Mogadishu, Somalia] – Parts of Somalia are currently facing pre-drought conditions, reports of livestock dying and pastures drying up. This is also combined with predictions that up to 2.7 million people or 21 percent of the Somali population is expected to face high levels of acute food insecurity in 2021 if urgent humanitarian assistance is not provided.
“The current conditions we are in remind me of the severe drought in 2017 that brought death to my family. I lost two of my children during the previous drought and I cannot bear the thoughts of another drought. I hope this dry spell does not escalate to a major drought” said Ahmed, a 61-year-old father of ten from Lascanod district.
A recent UN OCHA risk assessment found that 90% of households reported reduced water consumptions and the country is preparing for drier than normal conditions. Decreased rainfall as a result of the La Niña weather phenomenon, combined with fears of new locust swarms, will also further adversely affect food security and nutrition levels in Somalia. Some of those likely to be hardest hit are internally displaced populations (IDPs), returnees, and vulnerable rural pastoral and agro-pastoral populations affected by the multiple shocks.
Iman Abdullahi: CARE INTERNATIONAL SOM COUNTY DIRECTOR:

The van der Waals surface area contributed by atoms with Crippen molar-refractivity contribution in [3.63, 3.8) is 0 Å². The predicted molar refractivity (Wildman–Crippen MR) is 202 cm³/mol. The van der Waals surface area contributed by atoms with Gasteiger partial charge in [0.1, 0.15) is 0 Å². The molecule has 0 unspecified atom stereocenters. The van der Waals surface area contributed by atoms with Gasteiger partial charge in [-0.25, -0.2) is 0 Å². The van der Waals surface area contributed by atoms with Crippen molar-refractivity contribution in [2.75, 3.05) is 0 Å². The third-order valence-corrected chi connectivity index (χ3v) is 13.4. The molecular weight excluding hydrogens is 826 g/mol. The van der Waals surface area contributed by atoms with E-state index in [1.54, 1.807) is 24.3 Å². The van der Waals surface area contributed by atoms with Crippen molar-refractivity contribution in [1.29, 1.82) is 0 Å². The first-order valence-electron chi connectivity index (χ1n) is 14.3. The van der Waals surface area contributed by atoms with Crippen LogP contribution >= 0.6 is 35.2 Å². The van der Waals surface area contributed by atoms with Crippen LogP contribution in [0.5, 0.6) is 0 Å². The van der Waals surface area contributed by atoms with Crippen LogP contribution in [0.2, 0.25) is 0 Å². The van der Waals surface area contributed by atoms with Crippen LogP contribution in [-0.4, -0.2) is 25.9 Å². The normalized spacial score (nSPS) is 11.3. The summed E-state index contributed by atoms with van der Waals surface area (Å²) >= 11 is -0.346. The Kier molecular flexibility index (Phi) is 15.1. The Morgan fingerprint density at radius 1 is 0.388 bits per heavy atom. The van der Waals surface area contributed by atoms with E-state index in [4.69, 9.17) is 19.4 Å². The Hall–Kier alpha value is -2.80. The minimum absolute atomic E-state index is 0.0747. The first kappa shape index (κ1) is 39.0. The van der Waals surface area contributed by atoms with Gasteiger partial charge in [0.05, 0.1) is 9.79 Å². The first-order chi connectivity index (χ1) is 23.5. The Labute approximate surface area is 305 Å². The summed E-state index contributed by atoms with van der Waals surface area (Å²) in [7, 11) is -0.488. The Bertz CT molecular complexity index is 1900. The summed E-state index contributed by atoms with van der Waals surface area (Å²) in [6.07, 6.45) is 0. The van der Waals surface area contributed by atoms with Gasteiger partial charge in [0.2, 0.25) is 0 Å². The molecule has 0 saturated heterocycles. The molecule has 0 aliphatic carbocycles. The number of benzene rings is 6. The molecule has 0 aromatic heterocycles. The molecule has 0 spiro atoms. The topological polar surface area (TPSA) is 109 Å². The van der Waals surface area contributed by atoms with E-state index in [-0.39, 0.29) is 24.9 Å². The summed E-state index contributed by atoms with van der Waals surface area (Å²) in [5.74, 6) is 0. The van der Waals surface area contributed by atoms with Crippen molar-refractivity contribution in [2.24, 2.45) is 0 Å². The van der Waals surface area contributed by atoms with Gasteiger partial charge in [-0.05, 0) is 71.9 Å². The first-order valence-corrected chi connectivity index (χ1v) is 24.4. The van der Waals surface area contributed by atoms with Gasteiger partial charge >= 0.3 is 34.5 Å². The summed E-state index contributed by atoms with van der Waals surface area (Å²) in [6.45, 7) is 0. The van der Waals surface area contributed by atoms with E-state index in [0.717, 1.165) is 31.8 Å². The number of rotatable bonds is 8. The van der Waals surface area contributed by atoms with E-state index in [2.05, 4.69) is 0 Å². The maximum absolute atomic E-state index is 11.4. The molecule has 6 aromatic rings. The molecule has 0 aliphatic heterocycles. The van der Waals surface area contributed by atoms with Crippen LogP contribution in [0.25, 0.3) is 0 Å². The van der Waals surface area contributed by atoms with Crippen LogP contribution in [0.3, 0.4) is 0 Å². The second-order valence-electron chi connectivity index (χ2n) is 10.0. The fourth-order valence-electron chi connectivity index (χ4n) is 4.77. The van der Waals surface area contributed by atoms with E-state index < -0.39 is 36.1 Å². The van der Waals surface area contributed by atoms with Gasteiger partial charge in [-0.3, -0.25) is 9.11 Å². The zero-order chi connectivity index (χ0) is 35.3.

“The country is on the verge of another drought as food production has more than halved in recent years and when COVID-19 hit, an already desperate situation deteriorated further. Communities are buckling under the multiple effects of below average and erratic rainfall, the floods, COVID-19 and locusts that have but all destroyed any hopes for better harvests. The prolonged lockdown that was in place also made putting food on the table even harder for so many families and women and girls often miss out as it is unusual for men to eat first when there’s not enough to go around.”
CARE teams have witnessed the migration of pastoralists in search of better pasture and water, crops in some areas completely destroyed by the locusts or flooding leaving farmers counting their losses and not knowing how they will provide for their families. Families have already started selling the few livestock they have in order to find a way to eat, and fears are that some girls will be forced to drop out of schools and in some cases married off so that families can survive the drought.
CARE is already responding to the worsening humanitarian situation through assistance with water, sanitation and hygiene, health and nutrition, and food and livelihoods support in the form of cash and vouchers, so people can choose how best to prioritize their own household finances.
“We are looking to both maintain existing programmes to help those likely to be affected by drought as well as working with new populations that have been affected by the shocks and are currently not being provided for due to gaps in humanitarian funding. For example, the Somalia Humanitarian Response Plan is currently only 0.2% funded, which is just not enough to stave off the results of potential drought on top of all the other crises the country faces. We urge international donors to help support the people of Somalia,” says Abdullahi.